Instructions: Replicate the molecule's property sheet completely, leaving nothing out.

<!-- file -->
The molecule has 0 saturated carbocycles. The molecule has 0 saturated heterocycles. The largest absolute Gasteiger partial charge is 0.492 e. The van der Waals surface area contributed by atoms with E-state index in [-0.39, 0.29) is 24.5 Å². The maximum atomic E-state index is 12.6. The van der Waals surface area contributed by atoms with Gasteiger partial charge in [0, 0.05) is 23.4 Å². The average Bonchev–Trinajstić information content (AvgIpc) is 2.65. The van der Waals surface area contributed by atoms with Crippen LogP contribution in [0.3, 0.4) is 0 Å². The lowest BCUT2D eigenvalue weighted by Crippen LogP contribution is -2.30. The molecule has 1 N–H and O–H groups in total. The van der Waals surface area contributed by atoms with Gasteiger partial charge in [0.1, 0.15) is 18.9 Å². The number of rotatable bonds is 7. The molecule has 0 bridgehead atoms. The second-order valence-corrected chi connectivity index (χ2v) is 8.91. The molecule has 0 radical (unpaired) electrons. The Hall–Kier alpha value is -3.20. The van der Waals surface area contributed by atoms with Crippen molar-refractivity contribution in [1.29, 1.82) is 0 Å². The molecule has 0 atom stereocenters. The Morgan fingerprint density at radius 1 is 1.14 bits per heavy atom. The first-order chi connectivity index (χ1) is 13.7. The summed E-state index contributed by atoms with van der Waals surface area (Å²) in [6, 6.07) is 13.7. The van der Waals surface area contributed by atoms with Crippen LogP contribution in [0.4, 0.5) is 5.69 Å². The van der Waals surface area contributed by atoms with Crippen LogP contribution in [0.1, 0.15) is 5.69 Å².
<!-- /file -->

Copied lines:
The molecule has 0 saturated carbocycles. The molecule has 0 saturated heterocycles. The largest absolute Gasteiger partial charge is 0.492 e. The van der Waals surface area contributed by atoms with E-state index in [-0.39, 0.29) is 24.5 Å². The maximum atomic E-state index is 12.6. The van der Waals surface area contributed by atoms with Gasteiger partial charge in [0, 0.05) is 23.4 Å². The average Bonchev–Trinajstić information content (AvgIpc) is 2.65. The van der Waals surface area contributed by atoms with Crippen LogP contribution in [0.3, 0.4) is 0 Å². The lowest BCUT2D eigenvalue weighted by Crippen LogP contribution is -2.30. The molecule has 1 N–H and O–H groups in total. The van der Waals surface area contributed by atoms with Gasteiger partial charge in [0.1, 0.15) is 18.9 Å². The number of rotatable bonds is 7. The molecule has 0 bridgehead atoms. The second-order valence-corrected chi connectivity index (χ2v) is 8.91. The molecule has 0 radical (unpaired) electrons. The Hall–Kier alpha value is -3.20. The van der Waals surface area contributed by atoms with Crippen molar-refractivity contribution in [1.29, 1.82) is 0 Å². The molecule has 0 atom stereocenters. The Morgan fingerprint density at radius 1 is 1.14 bits per heavy atom. The first-order chi connectivity index (χ1) is 13.7. The summed E-state index contributed by atoms with van der Waals surface area (Å²) in [6, 6.07) is 13.7. The van der Waals surface area contributed by atoms with Crippen LogP contribution in [0.4, 0.5) is 5.69 Å². The van der Waals surface area contributed by atoms with Crippen LogP contribution in [0.1, 0.15) is 5.69 Å².